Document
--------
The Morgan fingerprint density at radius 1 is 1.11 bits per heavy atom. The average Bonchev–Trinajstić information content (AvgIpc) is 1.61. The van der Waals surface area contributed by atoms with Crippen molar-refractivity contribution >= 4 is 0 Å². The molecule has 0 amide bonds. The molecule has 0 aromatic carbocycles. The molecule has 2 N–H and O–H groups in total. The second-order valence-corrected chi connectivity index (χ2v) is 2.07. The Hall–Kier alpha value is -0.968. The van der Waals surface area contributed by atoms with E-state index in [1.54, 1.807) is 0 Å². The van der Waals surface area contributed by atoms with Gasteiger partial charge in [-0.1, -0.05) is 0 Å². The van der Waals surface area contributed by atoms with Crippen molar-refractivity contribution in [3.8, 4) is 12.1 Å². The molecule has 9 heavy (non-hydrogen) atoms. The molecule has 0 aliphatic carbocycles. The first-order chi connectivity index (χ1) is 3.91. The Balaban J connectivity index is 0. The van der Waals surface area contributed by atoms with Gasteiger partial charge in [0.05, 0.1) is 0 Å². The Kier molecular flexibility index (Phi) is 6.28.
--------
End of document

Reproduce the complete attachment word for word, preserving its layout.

The Morgan fingerprint density at radius 1 is 1.11 bits per heavy atom. The average Bonchev–Trinajstić information content (AvgIpc) is 1.61. The van der Waals surface area contributed by atoms with Crippen molar-refractivity contribution >= 4 is 0 Å². The molecule has 0 amide bonds. The molecule has 0 aromatic carbocycles. The molecule has 2 N–H and O–H groups in total. The second-order valence-corrected chi connectivity index (χ2v) is 2.07. The Hall–Kier alpha value is -0.968. The van der Waals surface area contributed by atoms with E-state index in [1.54, 1.807) is 0 Å². The van der Waals surface area contributed by atoms with Gasteiger partial charge in [-0.1, -0.05) is 0 Å². The van der Waals surface area contributed by atoms with Crippen molar-refractivity contribution in [3.8, 4) is 12.1 Å². The molecule has 9 heavy (non-hydrogen) atoms. The molecule has 0 aliphatic carbocycles. The first-order chi connectivity index (χ1) is 3.91. The Balaban J connectivity index is 0. The van der Waals surface area contributed by atoms with Gasteiger partial charge in [0.05, 0.1) is 0 Å². The Kier molecular flexibility index (Phi) is 6.28.